A Road Map for the Future of Care Work: ILO
It will take 210 years to close the gender gap in unpaid care work, says the International Labour Organization (ILO) in a report released Thursday.
With changes in family structures, the prevalence of single-headed households and lengthening life expectancies, the world is headed for a care crisis unless governments and communities take action, the report says.
In its report Care Work and Care Jobs: For the Future of Decent Work, the ILO notes that in 2015, there were 2.1 billion people in need of care, which is provided overwhelmingly by women. Much of that work comes with no monetary compensation. On average, women dedicate 4 hours and 25 minutes per day to unpaid care work, compared with 1 hour and 23 minutes for men; that leaves women with little time for earning an income or pursuing an education.
The good news, according to the report, is that attitudes are changing and an increasing number of people no longer take it for granted that a family’s breadwinner must be male. To help ease the conflict between unpaid care work and decent employment, the report makes several recommendations. These include recognizing and measuring unpaid care work and finding ways to redistribute some of that work to men; implementing universal family-friendly working arrangements such as flexible work times, remote work and maternity and paternity leave; enacting laws to protect migrant care workers; and tackling child labor.
New High-Profile Arrest in Saudi Arabia’s Crackdown on Activists
Saudi women’s rights activist and writer Hatoon al-Fassi is the latest prominent advocacy figure to be arrested in Saudi Arabia’s ongoing crackdown on activists.
As rights advocates celebrate the end of the country’s ban on women driving, the government has detained more than a dozen activists over the past month on suspicion of having contact with “foreign entities.” Several of the arrested activists were known for having campaigned against the driving ban. Some have since been released while others have been put under travel restrictions and been warned not to comment on the driving ban.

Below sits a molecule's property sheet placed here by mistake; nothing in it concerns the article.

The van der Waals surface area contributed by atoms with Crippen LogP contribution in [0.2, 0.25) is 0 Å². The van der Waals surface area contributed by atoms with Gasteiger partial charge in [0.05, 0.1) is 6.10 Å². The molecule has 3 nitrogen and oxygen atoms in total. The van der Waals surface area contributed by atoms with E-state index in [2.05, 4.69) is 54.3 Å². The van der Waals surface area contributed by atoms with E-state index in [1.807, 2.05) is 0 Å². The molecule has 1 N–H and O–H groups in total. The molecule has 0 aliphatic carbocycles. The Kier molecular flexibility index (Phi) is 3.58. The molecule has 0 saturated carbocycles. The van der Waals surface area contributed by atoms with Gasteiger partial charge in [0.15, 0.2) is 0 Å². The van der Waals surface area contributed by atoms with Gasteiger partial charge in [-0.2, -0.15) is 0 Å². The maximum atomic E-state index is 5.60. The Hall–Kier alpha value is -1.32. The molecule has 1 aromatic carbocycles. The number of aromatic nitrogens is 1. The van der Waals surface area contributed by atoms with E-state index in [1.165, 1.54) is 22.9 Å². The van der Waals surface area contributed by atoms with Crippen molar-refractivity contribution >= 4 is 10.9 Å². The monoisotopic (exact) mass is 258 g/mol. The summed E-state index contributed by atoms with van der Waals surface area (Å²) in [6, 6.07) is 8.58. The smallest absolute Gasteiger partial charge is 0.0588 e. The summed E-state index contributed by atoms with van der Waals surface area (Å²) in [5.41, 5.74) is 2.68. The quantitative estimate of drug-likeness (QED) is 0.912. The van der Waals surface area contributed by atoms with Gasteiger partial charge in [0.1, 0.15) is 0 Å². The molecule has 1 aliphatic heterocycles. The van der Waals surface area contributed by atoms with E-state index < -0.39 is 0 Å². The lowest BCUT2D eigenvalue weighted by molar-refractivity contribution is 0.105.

Al-Fassi, an associate professor at King Saud University, was one of the first Saudi women to get behind the wheel for the first time after it was announced in September 2017 that the country would lift the world’s only remaining ban on female drivers.
Study Shows Women Do Ask for Raises, But Don’t Get Them
A new study seems to shatter one prevailing theory on the causes of the gender pay gap: that women are paid less because they don’t ask for a raise as often as men do.
Research by professors from the University of Wisconsin at Oshkosh, London’s Cass Business School and the University of Warwick shows that women are just as likely as men to negotiate for more pay – but they are less likely to get the raise they ask for.
In a sample of 4,600 randomly selected employees across 800 workplaces in Australia (the only country with “really good information on ‘asking’ behavior,” the researchers say), the rate of men and women who said they had asked for a raise while with their current employer was the same. But women who asked for more money were successful 15 percent of the time, while men got a raise 20 percent of the time.
The study also pushes back on the idea that women often don’t negotiate for more pay because they don’t want to risk their relationships with co-workers and employers – in the sample, 14 percent of both men and women said the fear of rocking the boat has stopped them from asking for a raise.
And future generations could succeed in further leveling the playing field. For workers under the age of 41, the researchers found almost no difference between women and men in how often they asked for a raise or how often they succeeded in getting one.